The junta’s use of Buddhist nationalism has prevented many members of the sangha from joining the uprising against military rule, but it has also tarnished the reputation of Myanmar’s religious institutions in the eyes of the general public.
Just a few months before the 2020 election, Buddhist abbot U Gawthita Thara was sweeping dead leaves in his monastery compound in Hmawbi Township when a group of men entered with a large duffel bag.
“There were six people, and I was sure some of them were from the military,” he said, due to their appearance and demeanour. “But they just said they were from a nationalist group. They brought K1 billion with them, and asked me to be their monk. They also offered me a new car if I cooperated with them.”
When he realised the objective of the uninvited guests, he told them to leave and never return.
Gawthita Thara came to prominence during the Saffron Revolution, a series of monk-led protests against military rule in 2007. He was arrested that year and sentenced to 40 years in prison, but released after three.
“I told them I’m not a nationalist monk, I will always be a saffron monk. They left, but it was obvious that they were unhappy with my attitude,” he said.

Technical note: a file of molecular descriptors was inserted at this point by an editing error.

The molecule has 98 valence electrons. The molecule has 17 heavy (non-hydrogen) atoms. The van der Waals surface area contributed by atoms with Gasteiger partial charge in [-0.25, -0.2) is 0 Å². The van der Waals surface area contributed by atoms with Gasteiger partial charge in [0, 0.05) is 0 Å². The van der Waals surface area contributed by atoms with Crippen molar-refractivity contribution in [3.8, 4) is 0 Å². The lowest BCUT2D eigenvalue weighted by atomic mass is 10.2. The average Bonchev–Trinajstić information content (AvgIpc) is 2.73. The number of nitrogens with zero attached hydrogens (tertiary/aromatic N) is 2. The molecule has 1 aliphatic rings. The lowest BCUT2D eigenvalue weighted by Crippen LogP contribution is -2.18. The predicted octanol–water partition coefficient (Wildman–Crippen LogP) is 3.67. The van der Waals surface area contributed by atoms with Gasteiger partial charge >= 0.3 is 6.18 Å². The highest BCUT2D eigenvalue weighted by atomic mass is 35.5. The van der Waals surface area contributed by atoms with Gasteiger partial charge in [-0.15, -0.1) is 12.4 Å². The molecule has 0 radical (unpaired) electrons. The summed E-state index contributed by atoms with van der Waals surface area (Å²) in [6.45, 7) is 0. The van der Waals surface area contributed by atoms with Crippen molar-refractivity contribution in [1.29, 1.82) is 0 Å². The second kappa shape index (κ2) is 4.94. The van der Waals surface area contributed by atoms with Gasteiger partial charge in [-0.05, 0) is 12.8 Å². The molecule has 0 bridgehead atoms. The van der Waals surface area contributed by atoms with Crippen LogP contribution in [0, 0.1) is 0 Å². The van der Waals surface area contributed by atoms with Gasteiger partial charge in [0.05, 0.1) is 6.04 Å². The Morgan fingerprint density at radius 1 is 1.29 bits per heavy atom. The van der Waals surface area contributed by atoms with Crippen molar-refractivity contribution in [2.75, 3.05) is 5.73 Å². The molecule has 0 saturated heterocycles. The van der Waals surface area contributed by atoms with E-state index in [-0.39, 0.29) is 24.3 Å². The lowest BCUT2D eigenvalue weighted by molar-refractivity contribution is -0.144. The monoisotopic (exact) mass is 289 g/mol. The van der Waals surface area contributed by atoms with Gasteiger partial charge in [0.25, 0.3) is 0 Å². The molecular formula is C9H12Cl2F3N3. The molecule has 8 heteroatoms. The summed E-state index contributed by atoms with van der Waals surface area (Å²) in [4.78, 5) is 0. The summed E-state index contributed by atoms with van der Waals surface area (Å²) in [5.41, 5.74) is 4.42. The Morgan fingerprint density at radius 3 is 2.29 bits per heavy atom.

Although he had ordered them not to return, another group came a few days after the military seized power on February 1, 2021. This time, the intruders were all uniformed soldiers, and they didn’t look like they were there to negotiate.
“It was night-time and my dogs barked loudly. I saw soldiers in front of my compound. I fled quickly and hid.”
Like many other prominent figures during those initial weeks after the coup, Gawthita emerged from hiding nearly every day to lead protests. But in March, his close sangha associate U Sandar Thiri was arrested by the junta. He knew the location of Gawthita’s safehouse, so the abbot made the decision to leave Yangon for Saw Township in Magway Region.
Soon after he arrived, the first armed clashes began in Magway and Sagaing regions, where farmers with homemade hunting rifles began fighting the military regime. This has spiraled into a broadening civil war, with post-coup armed groups known as People’s Defence Forces fighting alongside more established ethnic armed groups against the junta.
Gawthita Thara was trapped in the Sagaing-Magway conflict zone for nearly two years, travelling from monastery to monastery to avoid the clashes, before making his way to Thailand.
According to Gawthita Thara, he’s not the only monk who was approached by the military with offers of gifts before the coup, and some sought his advice about what to do.
“I told them to decide by their own common sense,” he said. But the military’s appeals were persuasive. “Most monks are poor, so many of them were influenced by the junta and became nationalist monks due to the military’s temptations.”
Compared to the Saffron Revolution, the current uprising, known as the Spring Revolution, has seen little participation from members of the sangha.
“The absence of monks in the Spring Revolution shows the success of the military’s strategy,” Gawthita Thara said.
Subverting the sangha